We have some of the greatest sailing in Europe

Pat Henry

If hanging over the side of a dinghy just about touching the water with your shoulder or bottom is your idea of fun, then dinghy sailing may be for you. At times, however, you may end up in the water, which can be exhilarating and fun.

There was a time when any form of sailing was only for the elite, but not any more -- there are people of all ages taking up the sport, especially after the great success of Annelise Murphy at the Olympics, where she finished in a very respectable fourth place.

Watching the race on TV, you got a glimpse of what was going on. Seeing the flexibility and agility of Annelise gave you an idea of how fit she is and the amount of time spent training. Not in the water, but in the gym.

It takes considerable strength to pull yourself freely around a dinghy and the ability to stay focused is important as one wrong move and it could be the end of your race.


Having had the great opportunity to train natural champion Francis Rowan (part-time sailor, and full-time lawyer and the current Ulster champion in fireball racing) for the past number of years, it gave me an insight into how specifically designed exercises can make a difference, especially for the more mature adult where muscle tone and strength is not always there.

Our programme centred on core balance, shoulder strength, back, arms and especially triceps -- the back of the arms. When you pull in the ropes and spinnaker to change direction, the more strength you have, the more you can relax and not try too hard.

When muscle tone is weak, you end up pulling with your lower back, hips and neck muscles and this is when injuries can occur.

Watching Annelise made it look effortless and free flowing and she showed inner confidence and strength. If you have the opportunity to go dinghy sailing, look out for those who are unfit -- they show their tension and their movements are executed almost with anger.

With children, it is important to help them improve their natural fitness through running, chin-ups and press-ups, free squats and dips between chairs.

They don't need gym training or weights until they are 16, and even then it's not recommended they use heavy weights.

Ireland, being an island nation, is blessed with a plentiful supply of wind and the combination of these two factors means that we have some of Europe's best sailing waters. The world of sailing is divided into those who sail cruisers (big boats) and those who sail small boats and dinghies. Almost all sailors start off their sailing life in dinghies and as they get older "progress" onto cruisers. Others stay sailing dinghies all their life.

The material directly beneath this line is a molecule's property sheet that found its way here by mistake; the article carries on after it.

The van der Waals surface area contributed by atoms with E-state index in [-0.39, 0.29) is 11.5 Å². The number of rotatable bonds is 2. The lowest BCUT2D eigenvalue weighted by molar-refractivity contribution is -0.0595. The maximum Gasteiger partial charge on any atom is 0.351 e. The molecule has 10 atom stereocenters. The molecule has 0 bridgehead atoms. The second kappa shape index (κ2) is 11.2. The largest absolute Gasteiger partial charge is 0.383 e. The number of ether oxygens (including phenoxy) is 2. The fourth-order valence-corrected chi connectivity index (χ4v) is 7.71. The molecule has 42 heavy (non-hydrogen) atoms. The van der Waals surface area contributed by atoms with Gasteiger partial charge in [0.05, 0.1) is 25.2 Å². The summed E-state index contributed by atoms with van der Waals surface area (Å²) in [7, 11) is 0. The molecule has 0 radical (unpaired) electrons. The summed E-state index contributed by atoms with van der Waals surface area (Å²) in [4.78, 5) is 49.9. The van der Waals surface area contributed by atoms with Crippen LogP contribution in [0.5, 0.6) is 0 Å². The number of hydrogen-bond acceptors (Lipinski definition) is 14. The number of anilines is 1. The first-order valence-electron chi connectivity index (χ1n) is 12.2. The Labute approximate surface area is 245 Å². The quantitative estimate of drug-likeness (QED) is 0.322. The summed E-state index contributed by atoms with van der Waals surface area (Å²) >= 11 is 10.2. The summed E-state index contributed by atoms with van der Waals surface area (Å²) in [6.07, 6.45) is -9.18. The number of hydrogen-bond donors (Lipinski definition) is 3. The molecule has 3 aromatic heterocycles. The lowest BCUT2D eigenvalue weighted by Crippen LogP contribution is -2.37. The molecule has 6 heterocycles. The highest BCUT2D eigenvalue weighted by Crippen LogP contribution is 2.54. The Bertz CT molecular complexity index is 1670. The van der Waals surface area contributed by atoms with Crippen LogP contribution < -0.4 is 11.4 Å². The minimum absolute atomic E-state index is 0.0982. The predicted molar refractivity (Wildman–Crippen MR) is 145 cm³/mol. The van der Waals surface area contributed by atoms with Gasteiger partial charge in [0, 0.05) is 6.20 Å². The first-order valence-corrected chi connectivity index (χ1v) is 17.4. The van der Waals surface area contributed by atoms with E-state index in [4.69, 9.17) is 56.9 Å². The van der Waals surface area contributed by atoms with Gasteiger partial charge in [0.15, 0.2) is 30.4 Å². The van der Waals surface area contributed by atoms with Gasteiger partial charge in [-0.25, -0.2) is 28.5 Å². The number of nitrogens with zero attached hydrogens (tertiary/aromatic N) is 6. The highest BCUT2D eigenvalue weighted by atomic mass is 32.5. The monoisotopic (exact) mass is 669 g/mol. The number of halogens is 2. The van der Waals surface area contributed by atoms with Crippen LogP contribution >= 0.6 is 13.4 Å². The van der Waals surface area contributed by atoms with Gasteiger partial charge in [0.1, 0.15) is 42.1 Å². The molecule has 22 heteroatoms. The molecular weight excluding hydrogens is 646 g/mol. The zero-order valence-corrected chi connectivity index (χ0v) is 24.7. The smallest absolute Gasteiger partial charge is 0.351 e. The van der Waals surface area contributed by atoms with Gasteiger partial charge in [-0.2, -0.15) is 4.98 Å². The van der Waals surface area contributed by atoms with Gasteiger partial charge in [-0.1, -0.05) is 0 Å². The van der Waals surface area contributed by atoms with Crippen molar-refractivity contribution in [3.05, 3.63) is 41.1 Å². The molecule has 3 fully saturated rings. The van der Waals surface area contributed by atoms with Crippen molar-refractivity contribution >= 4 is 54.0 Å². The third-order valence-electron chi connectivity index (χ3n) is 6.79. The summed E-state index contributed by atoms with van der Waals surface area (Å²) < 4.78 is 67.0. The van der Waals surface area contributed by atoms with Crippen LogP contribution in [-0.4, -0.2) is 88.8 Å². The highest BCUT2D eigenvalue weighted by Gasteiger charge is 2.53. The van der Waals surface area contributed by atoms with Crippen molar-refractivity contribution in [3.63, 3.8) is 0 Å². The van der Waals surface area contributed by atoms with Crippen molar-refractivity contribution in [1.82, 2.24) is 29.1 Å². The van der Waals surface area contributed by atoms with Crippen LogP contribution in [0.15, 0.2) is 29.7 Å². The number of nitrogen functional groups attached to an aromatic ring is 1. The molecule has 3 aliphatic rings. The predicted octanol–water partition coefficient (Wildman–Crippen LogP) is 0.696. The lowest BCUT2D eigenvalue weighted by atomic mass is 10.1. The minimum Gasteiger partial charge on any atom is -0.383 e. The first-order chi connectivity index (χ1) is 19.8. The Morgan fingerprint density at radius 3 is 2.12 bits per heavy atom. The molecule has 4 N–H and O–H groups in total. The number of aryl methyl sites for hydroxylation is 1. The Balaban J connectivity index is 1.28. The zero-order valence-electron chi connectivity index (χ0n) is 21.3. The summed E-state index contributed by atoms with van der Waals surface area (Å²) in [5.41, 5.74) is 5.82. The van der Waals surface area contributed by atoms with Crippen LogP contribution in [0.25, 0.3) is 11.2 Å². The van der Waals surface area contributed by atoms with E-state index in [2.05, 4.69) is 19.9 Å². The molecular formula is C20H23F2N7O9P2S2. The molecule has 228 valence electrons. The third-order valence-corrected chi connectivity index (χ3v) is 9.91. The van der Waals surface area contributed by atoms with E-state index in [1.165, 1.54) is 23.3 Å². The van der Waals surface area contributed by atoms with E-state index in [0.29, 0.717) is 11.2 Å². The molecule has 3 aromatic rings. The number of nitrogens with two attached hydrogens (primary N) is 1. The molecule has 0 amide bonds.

The great thing about sailing is that it is a totally "natural" sport in that you are very close to nature -- both wind and water. The only form of propulsion for a sailing boat is the wind and you have to be at one with the elements of wind and water. On a small sailing dinghy you get to feel every puff of wind propelling the boat forward at about 13 knots maximum speed. When you are sailing out in the bay, all your worries and cares seem to get left behind on land and there is a great sense of freedom.

In Ireland, dinghy sailing can be in one- man or two-man boats. The boat which Annelise Murphy sails is a Laser Radial, which is a one-man boat. There are many dinghies which are manned by two people, a helm and a crew and both have very separate and different jobs to do on the boat.

Dinghy sailing in Dublin is very well catered for and Dublin Bay Sailing Club, a wholly voluntary club, organises weekly dinghy racing on Dublin Bay and is the largest sail racing organisation in Ireland (www.dbsc.ie).

Although sailing has an elitist reputation you can get on the water for a reasonably modest outlay. A second-hand Laser Radial, fully rigged, could be obtained for around €1,500.

Essential kit includes a wet suit, buoyancy aid and neoprene boots, all of which could be obtained for around €350.

While some dinghy sailors are leisure sailors only, most get into racing, which has been described as "chess on water" especially when the winds get light.

There is a good social aspect to sailing and even after a close-fought race in the water, sailors love to meet in the bar afterwards to swap tales as to how their race went.

The cost of joining a sailing club varies widely from around €200 per annum in one of the smaller dinghy clubs to €1,500 per annum for one of the larger Dun Laoghaire clubs.